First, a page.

It’s inevitable that things will go wrong every now and then, and the severity of issues can vary from minor inconvenience to full-blown crisis.

When crisis strikes, it’s obvious that we need to move swiftly to get things back under control. 

But what’s often forgotten is the importance of communicating with the right people in the right way to explain what has happened, address concerns and minimise reputational harm.

Having a communication plan in place and ready for use in an emergency can be crucial, especially in larger organisations or those where risks are greater.

Every crisis is different and places different demands on you and your team. And emergencies can also impact organisational capacity, diverting your attention and energy from day-to-day activities.

So it’s worth investing the time in planning to ensure you can respond as quickly, effectively and efficiently as possible when the time comes.

Communicating at times of crisis can form a challenge for organisations of all sizes. Whether you’re a one-person business or a large company with an in-house communications team, the challenges increase exponentially the more serious and sustained the emergency is.

Whenever crisis hits, communication is going to play a role in solving the problem.That may be internal communications, sharing important messages within your organisation. It may be external communication, getting key messages out to key audiences and potentially liaising with the media.

In all likelihood, it will be a combination of the two. Your planning should identify key people who will need to be updated, how that will be done and who will be responsible for doing it.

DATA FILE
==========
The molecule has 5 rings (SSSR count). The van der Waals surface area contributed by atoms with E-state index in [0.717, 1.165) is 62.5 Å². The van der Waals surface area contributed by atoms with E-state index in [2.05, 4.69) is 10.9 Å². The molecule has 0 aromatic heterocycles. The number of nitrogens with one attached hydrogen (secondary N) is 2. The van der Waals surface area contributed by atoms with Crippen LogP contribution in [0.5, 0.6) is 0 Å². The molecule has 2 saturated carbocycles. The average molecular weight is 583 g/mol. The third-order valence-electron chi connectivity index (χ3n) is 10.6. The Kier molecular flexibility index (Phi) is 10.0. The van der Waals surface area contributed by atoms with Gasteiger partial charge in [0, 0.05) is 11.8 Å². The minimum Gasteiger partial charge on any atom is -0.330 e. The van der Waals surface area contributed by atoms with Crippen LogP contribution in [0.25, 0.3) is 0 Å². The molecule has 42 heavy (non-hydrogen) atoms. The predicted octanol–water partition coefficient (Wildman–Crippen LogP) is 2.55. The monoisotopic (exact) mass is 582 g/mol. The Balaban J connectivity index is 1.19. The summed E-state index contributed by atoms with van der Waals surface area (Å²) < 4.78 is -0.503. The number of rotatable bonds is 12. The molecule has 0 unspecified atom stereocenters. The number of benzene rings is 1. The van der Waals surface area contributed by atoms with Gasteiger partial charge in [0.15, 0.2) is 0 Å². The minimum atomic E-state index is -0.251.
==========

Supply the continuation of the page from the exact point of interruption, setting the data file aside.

So you’ve got your plan, but can it withstand a punch? Having a plan in place to deal with an emerging crisis only the first step. 

Will you be ready if something else happens, like a second emergency, negative media coverage or a social media storm? What’s the escalation plan if the initial emergency turns into a long-term problem?

Hopefully you’ll never need to use it, but there’s a good chance that taking the time now to get a robust and comprehensive crisis plan in place will save you time in the long run.

  • Has your business got a plan in place for when crisis hits? And is the plan robust enough to withstand a punch? If you need help to get a crisis plan in place, or if you need someone ready to handle your communications during challenging times, Rosebank Media can offer support. Get in touch to find out more.